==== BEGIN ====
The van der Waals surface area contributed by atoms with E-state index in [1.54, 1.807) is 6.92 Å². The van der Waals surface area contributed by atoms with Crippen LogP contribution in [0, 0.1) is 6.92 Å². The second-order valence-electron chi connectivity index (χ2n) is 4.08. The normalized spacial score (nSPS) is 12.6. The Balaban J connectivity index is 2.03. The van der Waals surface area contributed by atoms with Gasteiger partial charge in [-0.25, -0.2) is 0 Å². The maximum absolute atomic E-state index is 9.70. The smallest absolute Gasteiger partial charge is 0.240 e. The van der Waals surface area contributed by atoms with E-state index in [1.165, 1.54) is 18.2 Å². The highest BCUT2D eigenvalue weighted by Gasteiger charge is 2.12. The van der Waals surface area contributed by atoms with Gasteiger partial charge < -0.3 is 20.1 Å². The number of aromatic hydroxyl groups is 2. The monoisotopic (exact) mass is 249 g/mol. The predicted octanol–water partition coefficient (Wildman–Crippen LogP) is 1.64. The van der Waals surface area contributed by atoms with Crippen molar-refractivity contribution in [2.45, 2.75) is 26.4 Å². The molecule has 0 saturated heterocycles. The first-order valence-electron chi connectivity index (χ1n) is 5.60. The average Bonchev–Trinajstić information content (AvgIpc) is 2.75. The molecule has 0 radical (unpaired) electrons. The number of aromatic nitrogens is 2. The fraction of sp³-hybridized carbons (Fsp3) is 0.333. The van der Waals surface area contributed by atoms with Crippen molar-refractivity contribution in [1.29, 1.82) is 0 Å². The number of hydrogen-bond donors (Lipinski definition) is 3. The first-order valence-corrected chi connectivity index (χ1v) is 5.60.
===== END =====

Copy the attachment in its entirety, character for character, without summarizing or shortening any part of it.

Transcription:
The van der Waals surface area contributed by atoms with E-state index in [1.54, 1.807) is 6.92 Å². The van der Waals surface area contributed by atoms with Crippen LogP contribution in [0, 0.1) is 6.92 Å². The second-order valence-electron chi connectivity index (χ2n) is 4.08. The normalized spacial score (nSPS) is 12.6. The Balaban J connectivity index is 2.03. The van der Waals surface area contributed by atoms with Gasteiger partial charge in [-0.25, -0.2) is 0 Å². The maximum absolute atomic E-state index is 9.70. The smallest absolute Gasteiger partial charge is 0.240 e. The van der Waals surface area contributed by atoms with E-state index in [1.165, 1.54) is 18.2 Å². The highest BCUT2D eigenvalue weighted by Gasteiger charge is 2.12. The van der Waals surface area contributed by atoms with Gasteiger partial charge < -0.3 is 20.1 Å². The number of aromatic hydroxyl groups is 2. The monoisotopic (exact) mass is 249 g/mol. The predicted octanol–water partition coefficient (Wildman–Crippen LogP) is 1.64. The van der Waals surface area contributed by atoms with Crippen molar-refractivity contribution in [2.45, 2.75) is 26.4 Å². The molecule has 0 saturated heterocycles. The first-order valence-electron chi connectivity index (χ1n) is 5.60. The average Bonchev–Trinajstić information content (AvgIpc) is 2.75. The molecule has 0 radical (unpaired) electrons. The number of aromatic nitrogens is 2. The fraction of sp³-hybridized carbons (Fsp3) is 0.333. The van der Waals surface area contributed by atoms with Crippen molar-refractivity contribution in [1.29, 1.82) is 0 Å². The number of hydrogen-bond donors (Lipinski definition) is 3. The first-order valence-corrected chi connectivity index (χ1v) is 5.60.